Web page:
One of the biggest challenges for me as a filmmaker was not knowing Arabic well enough to chat with the Syrian family. I too had to adopt ways to communicate when I had to plan shoots with them, so I would always make it a point to visit them in person so I could use my phone to translate what I was trying to say, and they would do the same to talk to me, other than us using exaggerated body language. It was hilarious at times, but we managed to get our points across. It was interesting to me to be a part of that challenge and I took it head on because that itself was a key element of my film – surpassing the boundaries of language to communicate. Sometimes things got lost in translation, which added to a certain humour, but the essence of connecting was still strong as it drove more on emotion.
Looking back, is there anything you would have done differently on this film?
I don’t think so. I did the best I could, the film went through many stages of feedback and cuts, and I was really able to finesse the final result keeping the story at the centre.
When working on a documentary film how flexible are you with how the film/story evolves?
I am pretty flexible. The very nature of documentaries is quite unpredictable, so I find it easier to work when I have an open mind and take it as it comes. I usually have a fair idea of what I can expect from a certain scene, but when the documentary style is more observational and you are in someone’s house filming their life, the story can always evolve differently from what you may have imagined. It’s real life, a lot of it may not be in your complete control. It’s good to be prepared with your best bet, but sometimes you just need to let the story guide you. I learnt this quite early on in my career, when I travelled far to film the story of a woman bodybuilder in India, I thought I knew exactly what to expect and what the responses to my questions would be. But it turned out the opposite and I realized how making documentaries challenge my own preconceived notions and being flexible to accept change is as important as having a clear vision of your film.
Where did this passion for documentary filmmaking come from?
I had a very early interest in the humanities while I was in college, and I studied subjects like psychology and sociology which piqued my interest in the human condition. I wanted to learn about it in my own way though, using a tool that could help me make sense of society. When I got introduced to the camera at university, I started with photography. I would take my camera everywhere with me – holidays, voluntary work, anything that gave me an opportunity to capture a slice of the world. This interest soon transferred into the video camera, and when I understood its possibilities, I got hooked. It was the perfect blend of all my interests – wanting to learn about the world through storytelling, and using the camera to navigate complex socio-cultural situations that became documentary filmmaking.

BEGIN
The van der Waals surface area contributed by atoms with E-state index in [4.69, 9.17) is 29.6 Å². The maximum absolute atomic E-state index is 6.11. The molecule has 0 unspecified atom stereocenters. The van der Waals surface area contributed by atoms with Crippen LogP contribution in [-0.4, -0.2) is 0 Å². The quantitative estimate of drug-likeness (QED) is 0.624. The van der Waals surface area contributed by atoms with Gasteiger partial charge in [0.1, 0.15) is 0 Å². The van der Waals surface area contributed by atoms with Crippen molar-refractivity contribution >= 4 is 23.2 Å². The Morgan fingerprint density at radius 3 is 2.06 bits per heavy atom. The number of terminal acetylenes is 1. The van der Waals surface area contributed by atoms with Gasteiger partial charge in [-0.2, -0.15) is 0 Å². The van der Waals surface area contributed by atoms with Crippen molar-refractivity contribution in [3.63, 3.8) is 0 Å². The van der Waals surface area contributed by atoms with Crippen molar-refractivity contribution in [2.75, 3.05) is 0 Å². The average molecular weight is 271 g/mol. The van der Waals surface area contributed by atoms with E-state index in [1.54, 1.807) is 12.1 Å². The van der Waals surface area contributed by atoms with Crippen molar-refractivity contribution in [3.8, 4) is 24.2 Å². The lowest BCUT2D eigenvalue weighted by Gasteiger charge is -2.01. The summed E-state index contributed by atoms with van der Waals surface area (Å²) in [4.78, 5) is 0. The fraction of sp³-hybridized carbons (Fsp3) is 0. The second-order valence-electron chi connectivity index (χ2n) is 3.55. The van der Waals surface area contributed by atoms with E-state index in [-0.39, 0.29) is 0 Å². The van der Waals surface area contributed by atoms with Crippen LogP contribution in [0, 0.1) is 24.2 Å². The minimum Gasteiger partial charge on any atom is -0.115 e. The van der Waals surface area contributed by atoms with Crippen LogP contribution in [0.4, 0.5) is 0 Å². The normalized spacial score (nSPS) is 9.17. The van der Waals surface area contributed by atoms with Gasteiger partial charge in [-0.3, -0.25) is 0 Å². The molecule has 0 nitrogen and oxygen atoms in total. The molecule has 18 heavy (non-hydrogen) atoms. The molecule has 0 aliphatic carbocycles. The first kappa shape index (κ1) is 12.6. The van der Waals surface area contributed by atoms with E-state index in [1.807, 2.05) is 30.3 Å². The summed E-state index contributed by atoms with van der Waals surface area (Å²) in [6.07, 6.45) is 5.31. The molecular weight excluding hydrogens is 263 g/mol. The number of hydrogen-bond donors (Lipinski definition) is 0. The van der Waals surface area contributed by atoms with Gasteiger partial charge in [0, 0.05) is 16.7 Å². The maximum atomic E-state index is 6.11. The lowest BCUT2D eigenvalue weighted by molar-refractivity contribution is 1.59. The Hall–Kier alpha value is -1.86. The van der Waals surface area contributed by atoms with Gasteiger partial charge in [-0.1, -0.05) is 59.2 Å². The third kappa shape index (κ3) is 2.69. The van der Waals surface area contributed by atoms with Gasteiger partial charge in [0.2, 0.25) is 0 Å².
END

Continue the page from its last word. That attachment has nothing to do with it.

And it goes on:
What would you say was the most valuable lesson you've taken from making Crossing Borders?
Being patient. I am generally a patient person, but in making Crossing Borders, as it was a longer production than my previous films which were shorter, I had to learn to wait for the story to unfold over a period of time. I also learnt that it’s okay not to always have all the answers.
"It’s okay to be vulnerable and it’s important to bring yourself and your experiences with you when crafting a story."
Should filmmakers continue to push the boundaries of the films and stories they want to tell?
Oh yes, absolutely. From my own experience, if I hadn’t put myself in places I felt uncomfortable, I wouldn’t have been able to make the films I did. Filmmaking is hard, and it can be emotionally taxing, but it also comes with a deep sense of satisfaction. So without pushing yourself a little harder the next time, you won’t know your best work yet.
Do you have any tips or advice you would offer someone thinking about entering into documentary filmmaking?
Come with an open heart and an open mind, the rest will fall in place. It’s okay to be vulnerable and it’s important to bring yourself and your experiences with you when crafting a story.
And finally, what do you hope people will take away from Crossing Borders?
I hope viewers will reflect on how borders are insignificant ways to divide people, that humanity prevails over differences. I hope this story sparks conversations about how it is the small things in intimate spaces that matter when immigrants adapt to a new life, like the everyday moments of motherhood. How sharing, understanding and openness are important to accepting cultural diversity. I'd like my film to be an example of an uplifting story about the often sombre topic of “refugee" or “war”, and be left with a feeling that there is beauty on the bright side.